You’ve probably pulled an all-nighter or two in your day, and while that energetic loopy feeling the next morning might get you through an exam, you can’t sustain that pace. When it comes to working overtime, a little here and there likely won’t hurt. But what you may not realize is that consistently working overtime might be taking a lot more than it’s giving you.
1. Diminishing Returns
“Productivity drops immediately upon starting overtime and continues to drop until, at approximately eight 60-hour weeks, the total work done is the same as what would have been done in eight 40-hour weeks,” a recent report by the International Game Developers Association stated.
If you’re a salaried employee and putting in more work to get in good with your manager, you better hope she’s impressed by face time — because after a certain point, you probably aren’t getting more done.Working overtime might boost your bank balance, but is it good for your career?Click To Tweet
2. Not Even Fit to Drive
When you start skimping on sleep, the problems start to really add up. Sleep-deprived people lose the ability to focus, have short-term memory issues, get moody, and even start to behave a little erratically, according to sleep issues expert Dr. Harneet Walia. But when you work extra, you also start to act like you’ve lost sleep. You could even seem a little drunk. The National Sleep Foundation says that “being awake for 18 hours straight makes you drive like you have a blood alcohol level of .05 (for reference, .08 is considered drunk). If you’ve been awake for a full 24 hours and drive—say, after a night where you just couldn’t fall asleep—it’s like you have a blood alcohol level of .10.”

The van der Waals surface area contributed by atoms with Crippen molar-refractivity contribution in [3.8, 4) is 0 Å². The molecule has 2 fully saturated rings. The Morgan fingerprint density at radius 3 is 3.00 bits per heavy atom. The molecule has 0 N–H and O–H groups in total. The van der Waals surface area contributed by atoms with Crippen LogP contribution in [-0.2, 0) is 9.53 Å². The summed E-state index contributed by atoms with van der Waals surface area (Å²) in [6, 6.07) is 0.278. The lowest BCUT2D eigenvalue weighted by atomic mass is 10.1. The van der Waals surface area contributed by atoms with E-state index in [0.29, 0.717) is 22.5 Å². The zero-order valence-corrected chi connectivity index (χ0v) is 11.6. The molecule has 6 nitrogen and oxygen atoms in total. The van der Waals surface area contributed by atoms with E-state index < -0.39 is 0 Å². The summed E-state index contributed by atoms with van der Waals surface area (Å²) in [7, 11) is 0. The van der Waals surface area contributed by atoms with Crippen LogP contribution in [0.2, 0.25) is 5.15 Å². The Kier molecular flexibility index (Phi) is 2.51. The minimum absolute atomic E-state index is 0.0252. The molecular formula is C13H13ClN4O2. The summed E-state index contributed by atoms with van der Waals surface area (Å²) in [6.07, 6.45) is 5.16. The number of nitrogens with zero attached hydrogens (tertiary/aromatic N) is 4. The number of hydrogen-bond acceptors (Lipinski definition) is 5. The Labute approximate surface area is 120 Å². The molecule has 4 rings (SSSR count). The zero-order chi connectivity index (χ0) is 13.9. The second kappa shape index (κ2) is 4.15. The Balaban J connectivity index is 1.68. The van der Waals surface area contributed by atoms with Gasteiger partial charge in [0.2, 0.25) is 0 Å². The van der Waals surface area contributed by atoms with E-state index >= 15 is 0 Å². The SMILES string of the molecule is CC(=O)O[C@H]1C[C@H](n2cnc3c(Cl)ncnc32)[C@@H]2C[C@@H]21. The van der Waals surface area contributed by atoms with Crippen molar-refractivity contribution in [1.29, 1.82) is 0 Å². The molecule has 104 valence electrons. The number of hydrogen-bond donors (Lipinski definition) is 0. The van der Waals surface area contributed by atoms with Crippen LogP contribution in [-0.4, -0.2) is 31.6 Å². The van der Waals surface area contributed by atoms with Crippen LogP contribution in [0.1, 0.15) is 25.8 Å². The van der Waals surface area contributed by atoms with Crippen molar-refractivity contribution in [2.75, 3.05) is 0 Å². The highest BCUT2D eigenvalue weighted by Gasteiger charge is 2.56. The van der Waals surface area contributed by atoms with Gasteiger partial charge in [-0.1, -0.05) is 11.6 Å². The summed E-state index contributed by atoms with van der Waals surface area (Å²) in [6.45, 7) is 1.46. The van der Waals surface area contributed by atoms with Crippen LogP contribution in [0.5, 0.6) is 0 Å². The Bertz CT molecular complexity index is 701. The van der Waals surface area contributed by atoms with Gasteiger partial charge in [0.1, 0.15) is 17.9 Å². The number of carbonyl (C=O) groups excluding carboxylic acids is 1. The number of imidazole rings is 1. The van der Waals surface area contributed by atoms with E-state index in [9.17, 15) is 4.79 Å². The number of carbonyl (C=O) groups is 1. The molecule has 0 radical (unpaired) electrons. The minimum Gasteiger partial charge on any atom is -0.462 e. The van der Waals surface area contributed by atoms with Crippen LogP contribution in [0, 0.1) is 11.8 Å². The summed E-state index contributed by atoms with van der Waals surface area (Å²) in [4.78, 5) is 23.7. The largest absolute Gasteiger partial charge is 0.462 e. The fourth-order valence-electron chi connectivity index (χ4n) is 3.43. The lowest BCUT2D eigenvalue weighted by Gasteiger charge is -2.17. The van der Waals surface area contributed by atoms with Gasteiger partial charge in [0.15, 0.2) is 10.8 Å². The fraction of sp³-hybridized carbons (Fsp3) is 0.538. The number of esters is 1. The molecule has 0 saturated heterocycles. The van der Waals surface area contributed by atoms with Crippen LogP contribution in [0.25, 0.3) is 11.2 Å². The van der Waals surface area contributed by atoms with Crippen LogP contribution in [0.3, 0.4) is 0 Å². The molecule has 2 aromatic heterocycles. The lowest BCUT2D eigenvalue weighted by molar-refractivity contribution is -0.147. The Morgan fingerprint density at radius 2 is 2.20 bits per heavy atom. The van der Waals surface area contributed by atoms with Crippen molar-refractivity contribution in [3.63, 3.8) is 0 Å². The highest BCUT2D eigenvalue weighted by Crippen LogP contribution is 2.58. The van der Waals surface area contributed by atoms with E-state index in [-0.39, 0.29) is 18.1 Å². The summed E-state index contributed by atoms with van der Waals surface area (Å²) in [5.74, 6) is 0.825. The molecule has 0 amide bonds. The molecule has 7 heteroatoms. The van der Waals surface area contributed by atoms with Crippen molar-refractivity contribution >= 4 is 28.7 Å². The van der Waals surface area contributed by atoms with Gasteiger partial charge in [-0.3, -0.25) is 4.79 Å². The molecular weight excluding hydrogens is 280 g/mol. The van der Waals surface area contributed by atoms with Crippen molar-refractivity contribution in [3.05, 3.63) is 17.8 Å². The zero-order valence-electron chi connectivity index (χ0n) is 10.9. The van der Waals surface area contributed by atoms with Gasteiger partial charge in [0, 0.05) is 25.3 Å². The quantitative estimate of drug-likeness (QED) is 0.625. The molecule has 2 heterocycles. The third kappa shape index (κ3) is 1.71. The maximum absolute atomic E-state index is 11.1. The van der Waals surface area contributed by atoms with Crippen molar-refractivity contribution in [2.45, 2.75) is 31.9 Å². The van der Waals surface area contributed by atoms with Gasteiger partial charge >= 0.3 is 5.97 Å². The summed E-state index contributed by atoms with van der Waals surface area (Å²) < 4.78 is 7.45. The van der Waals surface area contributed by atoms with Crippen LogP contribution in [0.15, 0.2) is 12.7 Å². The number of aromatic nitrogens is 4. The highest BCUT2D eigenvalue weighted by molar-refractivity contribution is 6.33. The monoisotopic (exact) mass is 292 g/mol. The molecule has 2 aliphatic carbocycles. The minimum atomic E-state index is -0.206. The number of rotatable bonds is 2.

3. Establish Productivity at the Start
The IGDA study showed more insights into how we tend to work, not just how long we work. “Productivity varies over the course of the workday, with the greatest productivity occurring in the first four to six hours. After enough hours, productivity approaches zero; eventually it becomes negative,” it said. So get what you can get done early, and chances are you won’t miss out on focus come that afternoon slump.
4. Downtime Is Essential
Sleep is so important, and so is a bit of work/life balance. The National Sleep Foundation says adults on average need seven to eight hours of sleep a night. If you factor in a 60-plus hour work week, plus a eight hours of sleep, you’re only able to fit in three to four hours before and after work for things like eating, showering, and commuting. By the time you get home, grab something to eat, and maybe see a loved one, it’s time to turn around and do it all over again. Doesn’t sound too restful, right? Or like a schedule where you can fit in seeing a movie, reading a book, or just plain visiting with friends.
Tell Us What You Think
How much overtime do you feel is too much? We want to hear from you! Leave a comment or join the discussion on Twitter.